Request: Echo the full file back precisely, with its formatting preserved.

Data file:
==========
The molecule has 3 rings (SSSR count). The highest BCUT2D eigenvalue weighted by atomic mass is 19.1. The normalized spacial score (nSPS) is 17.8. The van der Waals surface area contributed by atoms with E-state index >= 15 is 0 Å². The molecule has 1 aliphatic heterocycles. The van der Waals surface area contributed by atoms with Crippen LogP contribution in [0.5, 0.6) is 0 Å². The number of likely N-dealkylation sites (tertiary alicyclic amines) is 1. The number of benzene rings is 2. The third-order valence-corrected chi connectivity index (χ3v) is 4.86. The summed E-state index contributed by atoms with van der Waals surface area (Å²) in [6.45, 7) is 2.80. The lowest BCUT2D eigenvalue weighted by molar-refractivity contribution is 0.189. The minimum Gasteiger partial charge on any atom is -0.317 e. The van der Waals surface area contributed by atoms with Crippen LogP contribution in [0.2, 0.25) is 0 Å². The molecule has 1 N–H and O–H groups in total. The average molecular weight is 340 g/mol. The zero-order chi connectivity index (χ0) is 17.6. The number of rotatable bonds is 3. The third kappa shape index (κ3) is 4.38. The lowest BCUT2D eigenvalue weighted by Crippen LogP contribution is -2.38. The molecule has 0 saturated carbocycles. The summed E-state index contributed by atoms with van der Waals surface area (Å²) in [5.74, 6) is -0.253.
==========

The molecule has 3 rings (SSSR count). The highest BCUT2D eigenvalue weighted by atomic mass is 19.1. The normalized spacial score (nSPS) is 17.8. The van der Waals surface area contributed by atoms with E-state index >= 15 is 0 Å². The molecule has 1 aliphatic heterocycles. The van der Waals surface area contributed by atoms with Crippen LogP contribution in [0.5, 0.6) is 0 Å². The number of likely N-dealkylation sites (tertiary alicyclic amines) is 1. The number of benzene rings is 2. The third-order valence-corrected chi connectivity index (χ3v) is 4.86. The summed E-state index contributed by atoms with van der Waals surface area (Å²) in [6.45, 7) is 2.80. The lowest BCUT2D eigenvalue weighted by molar-refractivity contribution is 0.189. The minimum Gasteiger partial charge on any atom is -0.317 e. The van der Waals surface area contributed by atoms with Crippen LogP contribution in [0.2, 0.25) is 0 Å². The molecule has 1 N–H and O–H groups in total. The average molecular weight is 340 g/mol. The zero-order chi connectivity index (χ0) is 17.6. The number of rotatable bonds is 3. The third kappa shape index (κ3) is 4.38. The lowest BCUT2D eigenvalue weighted by Crippen LogP contribution is -2.38. The molecule has 0 saturated carbocycles. The summed E-state index contributed by atoms with van der Waals surface area (Å²) in [5.74, 6) is -0.253.